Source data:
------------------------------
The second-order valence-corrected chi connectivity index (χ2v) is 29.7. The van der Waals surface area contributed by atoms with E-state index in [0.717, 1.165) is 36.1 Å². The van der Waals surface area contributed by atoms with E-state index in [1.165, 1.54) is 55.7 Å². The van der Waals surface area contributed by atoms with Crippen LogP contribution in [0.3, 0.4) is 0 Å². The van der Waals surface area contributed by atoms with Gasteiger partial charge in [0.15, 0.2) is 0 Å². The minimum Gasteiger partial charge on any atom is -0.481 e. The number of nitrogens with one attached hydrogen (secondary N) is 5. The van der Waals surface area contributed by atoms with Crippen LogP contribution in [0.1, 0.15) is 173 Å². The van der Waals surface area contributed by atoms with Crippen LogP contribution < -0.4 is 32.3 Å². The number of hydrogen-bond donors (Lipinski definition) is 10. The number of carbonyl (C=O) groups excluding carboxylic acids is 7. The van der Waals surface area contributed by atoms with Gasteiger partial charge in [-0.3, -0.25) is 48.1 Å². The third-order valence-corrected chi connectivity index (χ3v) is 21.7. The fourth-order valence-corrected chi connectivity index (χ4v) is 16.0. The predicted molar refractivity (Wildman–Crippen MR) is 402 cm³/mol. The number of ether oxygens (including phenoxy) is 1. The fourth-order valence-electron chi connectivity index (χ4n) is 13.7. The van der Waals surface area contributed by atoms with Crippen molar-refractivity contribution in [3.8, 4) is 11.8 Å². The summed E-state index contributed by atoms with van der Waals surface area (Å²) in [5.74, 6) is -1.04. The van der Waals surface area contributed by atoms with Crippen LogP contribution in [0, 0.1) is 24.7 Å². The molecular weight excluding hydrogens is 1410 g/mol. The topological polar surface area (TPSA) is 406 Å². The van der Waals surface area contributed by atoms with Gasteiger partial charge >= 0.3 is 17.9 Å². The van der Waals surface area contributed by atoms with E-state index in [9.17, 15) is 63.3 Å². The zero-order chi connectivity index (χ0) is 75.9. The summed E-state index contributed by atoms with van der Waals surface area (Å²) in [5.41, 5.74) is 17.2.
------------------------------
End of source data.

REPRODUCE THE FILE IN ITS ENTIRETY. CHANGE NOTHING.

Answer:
The second-order valence-corrected chi connectivity index (χ2v) is 29.7. The van der Waals surface area contributed by atoms with E-state index in [0.717, 1.165) is 36.1 Å². The van der Waals surface area contributed by atoms with E-state index in [1.165, 1.54) is 55.7 Å². The van der Waals surface area contributed by atoms with Crippen LogP contribution in [0.3, 0.4) is 0 Å². The van der Waals surface area contributed by atoms with Gasteiger partial charge in [0.15, 0.2) is 0 Å². The minimum Gasteiger partial charge on any atom is -0.481 e. The number of nitrogens with one attached hydrogen (secondary N) is 5. The van der Waals surface area contributed by atoms with Crippen LogP contribution in [0.1, 0.15) is 173 Å². The van der Waals surface area contributed by atoms with Crippen LogP contribution < -0.4 is 32.3 Å². The number of hydrogen-bond donors (Lipinski definition) is 10. The number of carbonyl (C=O) groups excluding carboxylic acids is 7. The van der Waals surface area contributed by atoms with Gasteiger partial charge in [-0.3, -0.25) is 48.1 Å². The third-order valence-corrected chi connectivity index (χ3v) is 21.7. The fourth-order valence-corrected chi connectivity index (χ4v) is 16.0. The predicted molar refractivity (Wildman–Crippen MR) is 402 cm³/mol. The number of ether oxygens (including phenoxy) is 1. The fourth-order valence-electron chi connectivity index (χ4n) is 13.7. The van der Waals surface area contributed by atoms with Crippen molar-refractivity contribution in [3.8, 4) is 11.8 Å². The summed E-state index contributed by atoms with van der Waals surface area (Å²) in [5.74, 6) is -1.04. The van der Waals surface area contributed by atoms with Crippen LogP contribution in [0, 0.1) is 24.7 Å². The molecular weight excluding hydrogens is 1410 g/mol. The topological polar surface area (TPSA) is 406 Å². The van der Waals surface area contributed by atoms with Gasteiger partial charge >= 0.3 is 17.9 Å². The van der Waals surface area contributed by atoms with E-state index in [9.17, 15) is 63.3 Å². The zero-order chi connectivity index (χ0) is 75.9. The summed E-state index contributed by atoms with van der Waals surface area (Å²) in [5.41, 5.74) is 17.2.